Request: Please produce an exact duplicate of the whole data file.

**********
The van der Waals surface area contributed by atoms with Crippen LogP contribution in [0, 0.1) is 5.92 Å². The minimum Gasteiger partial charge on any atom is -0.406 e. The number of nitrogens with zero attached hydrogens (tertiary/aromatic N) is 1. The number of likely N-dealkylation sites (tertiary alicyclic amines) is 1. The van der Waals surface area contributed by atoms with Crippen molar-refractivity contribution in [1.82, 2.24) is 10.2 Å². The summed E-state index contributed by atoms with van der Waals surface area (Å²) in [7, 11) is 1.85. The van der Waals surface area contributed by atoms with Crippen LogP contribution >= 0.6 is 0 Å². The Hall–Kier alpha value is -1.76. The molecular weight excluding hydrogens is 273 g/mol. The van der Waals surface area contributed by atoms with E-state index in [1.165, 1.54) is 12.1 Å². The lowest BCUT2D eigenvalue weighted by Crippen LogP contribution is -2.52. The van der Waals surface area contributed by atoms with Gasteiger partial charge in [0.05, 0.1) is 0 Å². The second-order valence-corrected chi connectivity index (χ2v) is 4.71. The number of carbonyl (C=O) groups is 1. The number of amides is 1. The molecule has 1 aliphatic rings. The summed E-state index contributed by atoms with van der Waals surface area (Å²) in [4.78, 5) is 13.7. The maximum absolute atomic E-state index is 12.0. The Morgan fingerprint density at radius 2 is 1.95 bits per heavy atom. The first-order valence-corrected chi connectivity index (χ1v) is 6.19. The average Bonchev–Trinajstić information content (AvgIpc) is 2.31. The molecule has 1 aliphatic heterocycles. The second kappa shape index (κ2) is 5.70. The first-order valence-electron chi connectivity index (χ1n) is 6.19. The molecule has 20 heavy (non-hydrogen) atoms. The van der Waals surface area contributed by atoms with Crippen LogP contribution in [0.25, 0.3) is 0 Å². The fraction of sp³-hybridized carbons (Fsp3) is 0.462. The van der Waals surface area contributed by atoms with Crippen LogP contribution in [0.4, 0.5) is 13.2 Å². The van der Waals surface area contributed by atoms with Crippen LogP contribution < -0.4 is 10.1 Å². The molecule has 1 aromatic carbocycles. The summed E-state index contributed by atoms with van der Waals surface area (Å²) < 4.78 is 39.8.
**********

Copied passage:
The van der Waals surface area contributed by atoms with Crippen LogP contribution in [0, 0.1) is 5.92 Å². The minimum Gasteiger partial charge on any atom is -0.406 e. The number of nitrogens with zero attached hydrogens (tertiary/aromatic N) is 1. The number of likely N-dealkylation sites (tertiary alicyclic amines) is 1. The van der Waals surface area contributed by atoms with Crippen molar-refractivity contribution in [1.82, 2.24) is 10.2 Å². The summed E-state index contributed by atoms with van der Waals surface area (Å²) in [7, 11) is 1.85. The van der Waals surface area contributed by atoms with Crippen LogP contribution >= 0.6 is 0 Å². The Hall–Kier alpha value is -1.76. The molecular weight excluding hydrogens is 273 g/mol. The van der Waals surface area contributed by atoms with E-state index in [1.165, 1.54) is 12.1 Å². The lowest BCUT2D eigenvalue weighted by Crippen LogP contribution is -2.52. The van der Waals surface area contributed by atoms with Gasteiger partial charge in [0.05, 0.1) is 0 Å². The second-order valence-corrected chi connectivity index (χ2v) is 4.71. The number of carbonyl (C=O) groups is 1. The number of amides is 1. The molecule has 1 aliphatic rings. The summed E-state index contributed by atoms with van der Waals surface area (Å²) in [4.78, 5) is 13.7. The maximum absolute atomic E-state index is 12.0. The Morgan fingerprint density at radius 2 is 1.95 bits per heavy atom. The first-order valence-corrected chi connectivity index (χ1v) is 6.19. The average Bonchev–Trinajstić information content (AvgIpc) is 2.31. The molecule has 1 aliphatic heterocycles. The second kappa shape index (κ2) is 5.70. The first-order valence-electron chi connectivity index (χ1n) is 6.19. The molecule has 20 heavy (non-hydrogen) atoms. The van der Waals surface area contributed by atoms with Crippen LogP contribution in [0.25, 0.3) is 0 Å². The fraction of sp³-hybridized carbons (Fsp3) is 0.462. The van der Waals surface area contributed by atoms with Crippen LogP contribution in [0.4, 0.5) is 13.2 Å². The van der Waals surface area contributed by atoms with Crippen LogP contribution < -0.4 is 10.1 Å². The molecule has 1 aromatic carbocycles. The summed E-state index contributed by atoms with van der Waals surface area (Å²) < 4.78 is 39.8.